TORRENTIAL rain and gale-force winds caused flooding across the New Forest on Sunday morning.
Hampshire Fire and Rescue Service attended four incidents across the Forest after motorists became trapped in their cars after driving through flood water.
A man had to be rescued when his car became stuck in fast-flowing floodwater at Blissford Ford in Blissford at 10.30am.
A woman had to be rescued from her car after it got stuck in floodwater at Lawrence Lane, North Gorley just before 11am and a man was rescued from his car after getting stuck in floodwater at Eastfield Lane in Ringwood at 10.40am.
And with the tides set to be high over the next few days, making country lanes and farmland more prone to flooding, the service is warning motorists not to travel unless “absolutely necessary”.
And motorists are being urged not to attempt to drive through flooded roads or fords as the water is often deeper than it looks and may be moving quite fast.
Head of response delivery Andy Bowers said: “Hampshire Fire and Rescue Service will continue do its upmost to warn motorists of the risks of driving into deep water.
“Your vehicle may be swept away or become stranded. Vehicles can float away in just 2ft of water. If your vehicle stalls, leave it immediately if safe to do so and seek higher ground. Do not travel in heavy rain storms unless absolutely necessary.”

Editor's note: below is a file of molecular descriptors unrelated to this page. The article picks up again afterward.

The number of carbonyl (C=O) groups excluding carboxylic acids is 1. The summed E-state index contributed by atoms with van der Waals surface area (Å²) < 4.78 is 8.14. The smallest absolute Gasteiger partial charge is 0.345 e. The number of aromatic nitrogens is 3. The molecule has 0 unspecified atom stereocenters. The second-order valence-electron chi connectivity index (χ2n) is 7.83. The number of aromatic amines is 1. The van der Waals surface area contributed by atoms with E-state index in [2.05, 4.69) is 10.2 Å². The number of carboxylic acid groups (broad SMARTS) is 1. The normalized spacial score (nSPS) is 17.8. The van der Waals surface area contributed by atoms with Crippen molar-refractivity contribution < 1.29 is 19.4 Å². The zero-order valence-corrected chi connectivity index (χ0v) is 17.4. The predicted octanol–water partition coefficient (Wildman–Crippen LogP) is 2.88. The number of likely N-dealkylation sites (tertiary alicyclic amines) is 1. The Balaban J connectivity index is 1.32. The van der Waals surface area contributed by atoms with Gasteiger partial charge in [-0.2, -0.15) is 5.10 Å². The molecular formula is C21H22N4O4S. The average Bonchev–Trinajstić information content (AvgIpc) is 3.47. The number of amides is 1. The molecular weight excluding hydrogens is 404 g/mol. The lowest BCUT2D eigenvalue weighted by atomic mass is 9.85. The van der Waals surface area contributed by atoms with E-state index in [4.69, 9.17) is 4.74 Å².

The Environment Agency issued nearly 70 flood alerts, mainly in the south east and south west, along with 30 flood warnings over the weekend.
Residents in Fordingbridge Road, Stuckton woke up on Sunday morning, to find the road had been replaced with a river.
Chris Young of Moyles Court School said: “With the road 2ft deep in water, people feared for their properties as the wake from inconsiderate motorists passing through the water at speed brought it perilously close to their front doors.
“However, there is always fun to be had in any situation and one family made the most of it by paddling their canoe up and down the road.”
Hampshire Fire and Rescue Service is reminding people not to enter any flood water on foot. If you find yourself driving through it ensure you test your brakes on exiting.
Drivers should also slow down, drive in a low gear and keep revs up to maintain pressure in the exhaust to stop water getting in to the engine.
End of survey on flooding
A PUBLIC consultation to help with the fight against flooding in Hampshire has come to an end.
Under the Flood and Water Management Act 2010, Hamp-shire County Council has new responsibilities as a Lead Local Flood Authority, to manage the flood risk related to groundwater, surface water and ordinary watercourse flooding.
The Environment Agency remains responsible for coastal and main river flooding.
Hampshire residents were invited to pass on their knowledge and experience of flooding in their area or to confirm if the information the council holds about the extent and frequency of previous flooding is correct The Met Office is warning of increased risks of flooding in Hampshire this winter, with the ground already saturated from one of the wettest springs and summers on record.
The council will use the information from residents to create a Local Flood Risk Management Strategy.